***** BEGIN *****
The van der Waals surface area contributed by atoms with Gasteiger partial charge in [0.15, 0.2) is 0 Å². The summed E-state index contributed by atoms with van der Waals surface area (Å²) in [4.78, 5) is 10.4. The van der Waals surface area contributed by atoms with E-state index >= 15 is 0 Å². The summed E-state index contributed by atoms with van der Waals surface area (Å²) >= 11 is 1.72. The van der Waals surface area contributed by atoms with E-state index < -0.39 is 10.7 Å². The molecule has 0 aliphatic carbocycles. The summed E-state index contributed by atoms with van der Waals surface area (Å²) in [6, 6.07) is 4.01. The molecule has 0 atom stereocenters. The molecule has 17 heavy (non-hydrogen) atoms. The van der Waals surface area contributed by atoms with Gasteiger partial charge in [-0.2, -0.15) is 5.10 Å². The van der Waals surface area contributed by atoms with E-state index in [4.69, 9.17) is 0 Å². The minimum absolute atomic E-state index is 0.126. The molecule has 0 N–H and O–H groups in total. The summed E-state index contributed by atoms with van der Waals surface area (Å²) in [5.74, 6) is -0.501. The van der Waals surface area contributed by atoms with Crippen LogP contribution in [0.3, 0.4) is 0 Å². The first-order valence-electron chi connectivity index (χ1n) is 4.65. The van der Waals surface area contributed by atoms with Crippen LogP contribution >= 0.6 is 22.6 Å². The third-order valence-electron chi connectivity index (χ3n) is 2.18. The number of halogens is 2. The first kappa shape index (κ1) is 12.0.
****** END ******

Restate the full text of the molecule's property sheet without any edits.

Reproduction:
The van der Waals surface area contributed by atoms with Gasteiger partial charge in [0.15, 0.2) is 0 Å². The summed E-state index contributed by atoms with van der Waals surface area (Å²) in [4.78, 5) is 10.4. The van der Waals surface area contributed by atoms with E-state index >= 15 is 0 Å². The summed E-state index contributed by atoms with van der Waals surface area (Å²) >= 11 is 1.72. The van der Waals surface area contributed by atoms with E-state index < -0.39 is 10.7 Å². The molecule has 0 aliphatic carbocycles. The summed E-state index contributed by atoms with van der Waals surface area (Å²) in [6, 6.07) is 4.01. The molecule has 0 atom stereocenters. The molecule has 17 heavy (non-hydrogen) atoms. The van der Waals surface area contributed by atoms with Gasteiger partial charge in [-0.2, -0.15) is 5.10 Å². The van der Waals surface area contributed by atoms with E-state index in [4.69, 9.17) is 0 Å². The minimum absolute atomic E-state index is 0.126. The molecule has 0 N–H and O–H groups in total. The summed E-state index contributed by atoms with van der Waals surface area (Å²) in [5.74, 6) is -0.501. The van der Waals surface area contributed by atoms with Crippen LogP contribution in [0.3, 0.4) is 0 Å². The first-order valence-electron chi connectivity index (χ1n) is 4.65. The van der Waals surface area contributed by atoms with Crippen LogP contribution >= 0.6 is 22.6 Å². The third-order valence-electron chi connectivity index (χ3n) is 2.18. The number of halogens is 2. The first kappa shape index (κ1) is 12.0.